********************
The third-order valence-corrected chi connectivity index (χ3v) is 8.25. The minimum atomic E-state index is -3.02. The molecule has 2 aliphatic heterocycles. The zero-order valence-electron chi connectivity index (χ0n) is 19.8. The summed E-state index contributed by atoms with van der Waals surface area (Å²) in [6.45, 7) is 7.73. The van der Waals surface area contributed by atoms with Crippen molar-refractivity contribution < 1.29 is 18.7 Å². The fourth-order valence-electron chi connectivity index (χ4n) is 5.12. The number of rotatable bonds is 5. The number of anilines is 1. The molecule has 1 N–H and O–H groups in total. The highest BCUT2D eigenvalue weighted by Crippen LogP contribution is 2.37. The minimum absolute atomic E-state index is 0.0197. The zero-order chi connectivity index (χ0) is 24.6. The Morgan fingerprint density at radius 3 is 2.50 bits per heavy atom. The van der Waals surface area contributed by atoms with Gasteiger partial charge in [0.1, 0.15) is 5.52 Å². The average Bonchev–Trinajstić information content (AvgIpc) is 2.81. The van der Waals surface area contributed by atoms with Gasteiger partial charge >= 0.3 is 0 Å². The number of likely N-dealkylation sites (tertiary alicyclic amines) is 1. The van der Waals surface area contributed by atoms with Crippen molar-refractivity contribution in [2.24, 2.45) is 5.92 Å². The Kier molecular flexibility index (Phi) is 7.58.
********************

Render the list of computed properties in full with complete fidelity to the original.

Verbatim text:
The third-order valence-corrected chi connectivity index (χ3v) is 8.25. The minimum atomic E-state index is -3.02. The molecule has 2 aliphatic heterocycles. The zero-order valence-electron chi connectivity index (χ0n) is 19.8. The summed E-state index contributed by atoms with van der Waals surface area (Å²) in [6.45, 7) is 7.73. The van der Waals surface area contributed by atoms with Crippen molar-refractivity contribution < 1.29 is 18.7 Å². The fourth-order valence-electron chi connectivity index (χ4n) is 5.12. The number of rotatable bonds is 5. The number of anilines is 1. The molecule has 1 N–H and O–H groups in total. The highest BCUT2D eigenvalue weighted by Crippen LogP contribution is 2.37. The minimum absolute atomic E-state index is 0.0197. The zero-order chi connectivity index (χ0) is 24.6. The Morgan fingerprint density at radius 3 is 2.50 bits per heavy atom. The van der Waals surface area contributed by atoms with Gasteiger partial charge in [0.1, 0.15) is 5.52 Å². The average Bonchev–Trinajstić information content (AvgIpc) is 2.81. The van der Waals surface area contributed by atoms with Gasteiger partial charge >= 0.3 is 0 Å². The number of likely N-dealkylation sites (tertiary alicyclic amines) is 1. The van der Waals surface area contributed by atoms with Crippen molar-refractivity contribution in [2.24, 2.45) is 5.92 Å². The Kier molecular flexibility index (Phi) is 7.58.